Alan Campbell

Alan Campbell

There’s a need in the wine grape industry for this data-driven irrigation management, said Markus Keller, professor of viticulture at Washington State University. He couldn’t comment on the specifics of Campbell’s system, but said that broadly, the soil data approach should benefit growers if they can afford to install the systems.

“I have been pushing for years now that growers need a better handle on how to schedule irrigation,” Keller said. “They need better tools. It’s one of the top industry research priorities.”

Holmes said using soil moisture data to irrigate is now so integral to his management that “we feel naked if we don’t have this information now.”

Campbell began working with Holmes because the data set that Ciel du Cheval has accumulated on soil moisture and irrigation is a treasure trove for the analysis Campbell wants to offer his clients. But Holmes approaches the issue with soil water-volume sensors, which are a more expensive investment, but which tell a similar story.

“We’ve been instrumenting our vineyard since the beginning and the reason for that is that we had no idea what we were doing,” said Holmes, who first planted grapes in 1975 when he was working full time as an engineer at Hanford. “To make up for that, we tried to measure everything we could in the biological world.”

Advances in telemetry mean more sensor data can be transmitted across large vineyards with less equipment. This photo shows an installation in Paso Robles, California. (Courtesy Alan Campbell)

Advances in telemetry mean more sensor data can be transmitted across large vineyards with less equipment. This photo shows an installation in Paso Robles, California. (Courtesy Alan Campbell)

In those days, water was hard to get on Red Mountain. “Other folks were putting 20 inches of water on and we had to get away with 12, so we learned a great deal,” he said.

Back then, Holmes checked his manual soil sensors once a week, recording and analyzing the data by hand. Now, automated recording every 15 minutes at six depths, from 8 inches to 48 inches, are beamed to the cloud so he can pour over the graphs in his office, watching the vines pull water from deeper and deeper down the soil profile over time.

This chart shows the soil moisture data for a vineyard in Washington’s Walla Walla Valley and shows how the irrigation schedule changes the available water throughout the soil profile. Each spike of the green line represents an irrigation application as seen in the shallow soils, while the gray line shows the more stable trends in the deeper soil. (Courtesy Alan Campbell)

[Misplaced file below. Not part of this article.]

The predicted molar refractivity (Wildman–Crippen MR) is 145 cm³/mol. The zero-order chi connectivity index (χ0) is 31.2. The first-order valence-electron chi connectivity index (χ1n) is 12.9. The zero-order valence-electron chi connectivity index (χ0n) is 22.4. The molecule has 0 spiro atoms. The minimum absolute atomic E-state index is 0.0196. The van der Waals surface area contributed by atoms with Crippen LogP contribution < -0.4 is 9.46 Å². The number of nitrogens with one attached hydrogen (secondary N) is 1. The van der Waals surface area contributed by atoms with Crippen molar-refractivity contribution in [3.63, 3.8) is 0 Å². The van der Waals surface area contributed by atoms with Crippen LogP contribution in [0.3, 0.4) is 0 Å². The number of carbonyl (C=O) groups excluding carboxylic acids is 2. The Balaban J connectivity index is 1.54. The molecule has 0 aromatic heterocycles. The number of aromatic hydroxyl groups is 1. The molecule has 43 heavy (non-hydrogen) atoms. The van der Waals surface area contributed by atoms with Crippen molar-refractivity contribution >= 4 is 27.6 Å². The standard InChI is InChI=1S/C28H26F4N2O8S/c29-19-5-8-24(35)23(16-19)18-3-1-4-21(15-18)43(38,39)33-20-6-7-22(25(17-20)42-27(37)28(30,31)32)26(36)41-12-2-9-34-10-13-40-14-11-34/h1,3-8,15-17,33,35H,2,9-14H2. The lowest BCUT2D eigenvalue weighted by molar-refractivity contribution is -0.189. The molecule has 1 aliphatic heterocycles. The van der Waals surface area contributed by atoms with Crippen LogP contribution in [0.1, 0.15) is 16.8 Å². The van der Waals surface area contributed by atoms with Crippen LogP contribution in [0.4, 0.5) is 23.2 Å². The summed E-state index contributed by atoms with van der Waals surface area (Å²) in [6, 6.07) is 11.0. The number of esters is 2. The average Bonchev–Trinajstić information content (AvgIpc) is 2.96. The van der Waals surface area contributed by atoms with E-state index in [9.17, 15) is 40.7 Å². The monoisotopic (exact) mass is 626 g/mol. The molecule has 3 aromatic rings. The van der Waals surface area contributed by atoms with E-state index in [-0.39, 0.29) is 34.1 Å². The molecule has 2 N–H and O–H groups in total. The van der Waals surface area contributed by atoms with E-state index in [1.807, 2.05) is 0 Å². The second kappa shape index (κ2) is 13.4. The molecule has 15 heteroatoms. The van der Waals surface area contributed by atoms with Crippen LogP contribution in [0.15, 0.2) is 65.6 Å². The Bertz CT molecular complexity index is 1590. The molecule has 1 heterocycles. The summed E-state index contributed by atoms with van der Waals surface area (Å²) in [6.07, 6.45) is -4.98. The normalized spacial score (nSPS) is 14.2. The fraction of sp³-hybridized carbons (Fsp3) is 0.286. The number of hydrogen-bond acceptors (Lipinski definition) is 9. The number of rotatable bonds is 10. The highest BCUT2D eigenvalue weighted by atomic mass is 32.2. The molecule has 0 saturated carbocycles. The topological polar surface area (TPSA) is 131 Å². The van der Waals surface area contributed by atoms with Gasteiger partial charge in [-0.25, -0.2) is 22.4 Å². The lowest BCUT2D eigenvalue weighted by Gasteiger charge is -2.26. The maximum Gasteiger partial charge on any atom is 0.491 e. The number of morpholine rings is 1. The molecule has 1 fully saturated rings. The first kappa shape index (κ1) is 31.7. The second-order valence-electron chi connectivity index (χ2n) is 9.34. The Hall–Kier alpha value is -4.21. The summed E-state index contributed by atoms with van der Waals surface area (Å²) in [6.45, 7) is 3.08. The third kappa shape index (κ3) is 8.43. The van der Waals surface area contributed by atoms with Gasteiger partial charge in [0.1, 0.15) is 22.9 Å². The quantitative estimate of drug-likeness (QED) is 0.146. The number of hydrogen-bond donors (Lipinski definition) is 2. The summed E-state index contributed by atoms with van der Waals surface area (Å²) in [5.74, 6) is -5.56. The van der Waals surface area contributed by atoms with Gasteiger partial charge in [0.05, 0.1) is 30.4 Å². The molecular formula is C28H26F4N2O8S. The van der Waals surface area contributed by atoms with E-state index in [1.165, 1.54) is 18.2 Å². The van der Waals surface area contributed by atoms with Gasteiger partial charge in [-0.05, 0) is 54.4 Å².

This chart shows the soil moisture data for a vineyard in Washington’s Walla Walla Valley and shows how the irrigation schedule changes the available water throughout the soil profile. Each spike of the green line represents an irrigation application as seen in the shallow soils, while the gray line shows the more stable trends in the deeper soil. (Courtesy Alan Campbell)

But Campbell wants to take it a step further.

“We want to provide guidance, not just data, to growers,” he said, so he teamed up with researchers at Oregon State University to apply principles of machine learning to the soil water data and find management patterns and strategies. “Could we teach a computer to be Jim, to look at the data every day and make the same decisions to irrigate — that Jim would?”

So far, it’s promising, Campbell said, and the company and its university collaborators are seeking research grants to further develop the approach and test it in other irrigated crops.

Holmes doesn’t need a computer to be him, of course. But he’s intrigued by Campbell’s idea that artificial intelligence can find new patterns in the data and, by linking with weather forecasts, make predictions about how you may want to irrigate in the future.

And when vineyards lose longtime managers, their knowledge of how to irrigate to optimize fruit quality goes with them. Campbell’s approach promises to capture that institutional knowledge for future generations of growers. •

—by Kate Prengaman